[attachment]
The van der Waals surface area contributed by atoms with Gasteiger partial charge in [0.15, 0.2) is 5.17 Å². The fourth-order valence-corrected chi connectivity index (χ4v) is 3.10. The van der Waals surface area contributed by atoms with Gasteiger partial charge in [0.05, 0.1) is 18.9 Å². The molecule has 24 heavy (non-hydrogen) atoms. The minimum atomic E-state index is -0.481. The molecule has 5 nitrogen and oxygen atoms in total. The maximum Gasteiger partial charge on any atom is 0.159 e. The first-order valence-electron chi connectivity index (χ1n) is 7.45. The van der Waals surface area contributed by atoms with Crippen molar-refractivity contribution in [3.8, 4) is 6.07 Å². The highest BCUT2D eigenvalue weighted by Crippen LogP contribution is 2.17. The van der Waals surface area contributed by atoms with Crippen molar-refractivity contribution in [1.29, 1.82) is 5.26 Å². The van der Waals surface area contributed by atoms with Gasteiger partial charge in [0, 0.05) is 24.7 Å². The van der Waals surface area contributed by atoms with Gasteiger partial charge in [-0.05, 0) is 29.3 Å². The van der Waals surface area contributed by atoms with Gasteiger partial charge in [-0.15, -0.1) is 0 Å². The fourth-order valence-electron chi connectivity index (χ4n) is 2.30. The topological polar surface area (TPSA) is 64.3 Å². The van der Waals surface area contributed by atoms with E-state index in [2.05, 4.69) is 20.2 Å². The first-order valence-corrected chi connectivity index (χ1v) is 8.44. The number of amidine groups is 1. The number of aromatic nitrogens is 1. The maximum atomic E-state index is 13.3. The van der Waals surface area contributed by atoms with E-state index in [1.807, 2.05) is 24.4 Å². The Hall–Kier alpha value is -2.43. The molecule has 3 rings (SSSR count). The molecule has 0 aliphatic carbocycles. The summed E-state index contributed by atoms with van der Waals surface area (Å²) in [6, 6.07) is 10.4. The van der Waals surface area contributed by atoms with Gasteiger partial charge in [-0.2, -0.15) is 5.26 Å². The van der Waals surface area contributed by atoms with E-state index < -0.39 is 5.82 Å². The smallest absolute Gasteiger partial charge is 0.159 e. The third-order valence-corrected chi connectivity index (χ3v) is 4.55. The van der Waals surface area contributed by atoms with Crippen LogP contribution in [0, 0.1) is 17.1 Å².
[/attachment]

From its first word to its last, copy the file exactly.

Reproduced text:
The van der Waals surface area contributed by atoms with Gasteiger partial charge in [0.15, 0.2) is 5.17 Å². The fourth-order valence-corrected chi connectivity index (χ4v) is 3.10. The van der Waals surface area contributed by atoms with Gasteiger partial charge in [0.05, 0.1) is 18.9 Å². The molecule has 24 heavy (non-hydrogen) atoms. The minimum atomic E-state index is -0.481. The molecule has 5 nitrogen and oxygen atoms in total. The maximum Gasteiger partial charge on any atom is 0.159 e. The first-order valence-electron chi connectivity index (χ1n) is 7.45. The van der Waals surface area contributed by atoms with Crippen molar-refractivity contribution in [3.8, 4) is 6.07 Å². The highest BCUT2D eigenvalue weighted by Crippen LogP contribution is 2.17. The van der Waals surface area contributed by atoms with Crippen molar-refractivity contribution in [1.29, 1.82) is 5.26 Å². The van der Waals surface area contributed by atoms with Gasteiger partial charge in [0, 0.05) is 24.7 Å². The van der Waals surface area contributed by atoms with Gasteiger partial charge in [-0.05, 0) is 29.3 Å². The van der Waals surface area contributed by atoms with Gasteiger partial charge in [-0.15, -0.1) is 0 Å². The fourth-order valence-electron chi connectivity index (χ4n) is 2.30. The topological polar surface area (TPSA) is 64.3 Å². The van der Waals surface area contributed by atoms with E-state index in [2.05, 4.69) is 20.2 Å². The first-order valence-corrected chi connectivity index (χ1v) is 8.44. The number of amidine groups is 1. The number of aromatic nitrogens is 1. The maximum atomic E-state index is 13.3. The van der Waals surface area contributed by atoms with E-state index in [1.807, 2.05) is 24.4 Å². The Hall–Kier alpha value is -2.43. The molecule has 3 rings (SSSR count). The molecule has 0 aliphatic carbocycles. The summed E-state index contributed by atoms with van der Waals surface area (Å²) in [6, 6.07) is 10.4. The van der Waals surface area contributed by atoms with Gasteiger partial charge in [-0.2, -0.15) is 5.26 Å². The van der Waals surface area contributed by atoms with E-state index < -0.39 is 5.82 Å². The smallest absolute Gasteiger partial charge is 0.159 e. The third-order valence-corrected chi connectivity index (χ3v) is 4.55. The van der Waals surface area contributed by atoms with Crippen LogP contribution in [0, 0.1) is 17.1 Å².